Sometimes, Longmont residents have legitimate reasons for being unable to make their child support payments. They may have lost a job, or be unable to work for medical reasons. In situations like these, parents may wish to seek a modification to the court order to account for changing circumstances. But, in other cases, it becomes necessary for a court to take action to enforce a child support order. Let us look briefly at a few things that Colorado Child Support Services (CSS) do to recover unpaid child support.

Helping divorcing Longmont parents overcome fear of the unknown

Sometimes, fear of the unknown can keep Boulder County couples who are at the end of a marriage from moving on with the next chapter in their lives apart. Here at the Law Firm of Shea L. Burchill, P.C., we have over a decade of experience helping our clients find the right answers to some of the toughest questions in a divorce.

For partners with children, child custody can be one of the most common issues to produce anxiety and even dread of a divorce. The idea that one's children could be ripped away by the court, only to be seen a few times a year -- certain holidays, or birthdays, for example -- is unthinkable to most parents. Fortunately, Shea L. Burchill helps clients negotiate a custody arrangement that they can understand and that will be in the best interests of the children.

Your child custody arrangement: make it formal

In Colorado, where the last vestiges of the Old West are a matter of pride, folks can be tempted to seal a deal with nothing more than a handshake. When it comes to child custody matters, however, informal arrangements can be fraught with pitfalls. Child custody is a matter that you will likely have to work with for several years. Over a period that long, even the best relationship between ex-spouses can become strained and result in a child custody dispute.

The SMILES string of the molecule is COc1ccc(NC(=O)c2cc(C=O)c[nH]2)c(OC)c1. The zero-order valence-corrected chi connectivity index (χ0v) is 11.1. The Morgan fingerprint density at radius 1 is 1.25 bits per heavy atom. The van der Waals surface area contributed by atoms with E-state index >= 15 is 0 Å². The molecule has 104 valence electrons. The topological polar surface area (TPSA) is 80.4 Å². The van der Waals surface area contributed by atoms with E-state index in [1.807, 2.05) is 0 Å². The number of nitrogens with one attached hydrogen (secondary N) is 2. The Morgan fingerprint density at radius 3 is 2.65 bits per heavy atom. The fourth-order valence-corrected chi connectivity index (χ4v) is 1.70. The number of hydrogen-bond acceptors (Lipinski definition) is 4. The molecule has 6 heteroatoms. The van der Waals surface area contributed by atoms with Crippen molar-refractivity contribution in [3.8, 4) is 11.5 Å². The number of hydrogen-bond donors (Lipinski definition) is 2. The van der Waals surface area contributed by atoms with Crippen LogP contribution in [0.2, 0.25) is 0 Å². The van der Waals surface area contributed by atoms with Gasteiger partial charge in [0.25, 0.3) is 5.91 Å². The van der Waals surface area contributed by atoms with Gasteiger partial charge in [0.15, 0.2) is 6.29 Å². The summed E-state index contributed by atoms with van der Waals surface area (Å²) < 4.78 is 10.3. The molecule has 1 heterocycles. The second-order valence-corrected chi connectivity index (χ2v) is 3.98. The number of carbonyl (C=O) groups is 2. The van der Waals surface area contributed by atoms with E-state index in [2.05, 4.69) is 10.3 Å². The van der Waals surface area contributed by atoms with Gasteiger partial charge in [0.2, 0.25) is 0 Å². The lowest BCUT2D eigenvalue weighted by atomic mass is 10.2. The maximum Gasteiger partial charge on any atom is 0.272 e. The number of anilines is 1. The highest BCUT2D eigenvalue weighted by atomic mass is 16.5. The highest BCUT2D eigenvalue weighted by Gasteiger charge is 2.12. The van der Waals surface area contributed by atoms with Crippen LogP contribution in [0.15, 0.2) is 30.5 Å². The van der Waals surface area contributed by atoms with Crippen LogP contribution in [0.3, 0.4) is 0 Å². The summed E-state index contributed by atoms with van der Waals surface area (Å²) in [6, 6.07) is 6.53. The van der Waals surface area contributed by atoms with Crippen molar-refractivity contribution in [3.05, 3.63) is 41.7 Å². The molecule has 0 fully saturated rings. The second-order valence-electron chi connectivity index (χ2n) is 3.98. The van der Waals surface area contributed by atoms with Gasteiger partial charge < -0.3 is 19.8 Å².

It is for this reason that having a formal custody arrangement is in the best interests of the child, as well as the parents. If a dispute or disagreement arises, you can look back at the custodial agreement for clarification and not rely on memory or what you think is correct. Like the old saying, "good fences make good neighbors," good custody arrangements make good parents.

Tax break for those paying spousal support to vanish in 2019

Our discussion of asset division and taxes last week may have raised some additional tax-related questions for our Boulder County readers. Of course, major new tax legislation has gone into effect as of the first of January. One component of that legislation will have a major impact on anyone paying, and even potentially receiving spousal support.

For the last 75 years, divorced spouses paying alimony to their former partners have been able to deduct those payments from their income when preparing their tax returns. The reasoning behind this deduction was that it would (ideally) facilitate greater amounts of spousal support, making divorce settlements perhaps, much easier to reach. And, the payments themselves would help the receiving partner become established independently from the marriage.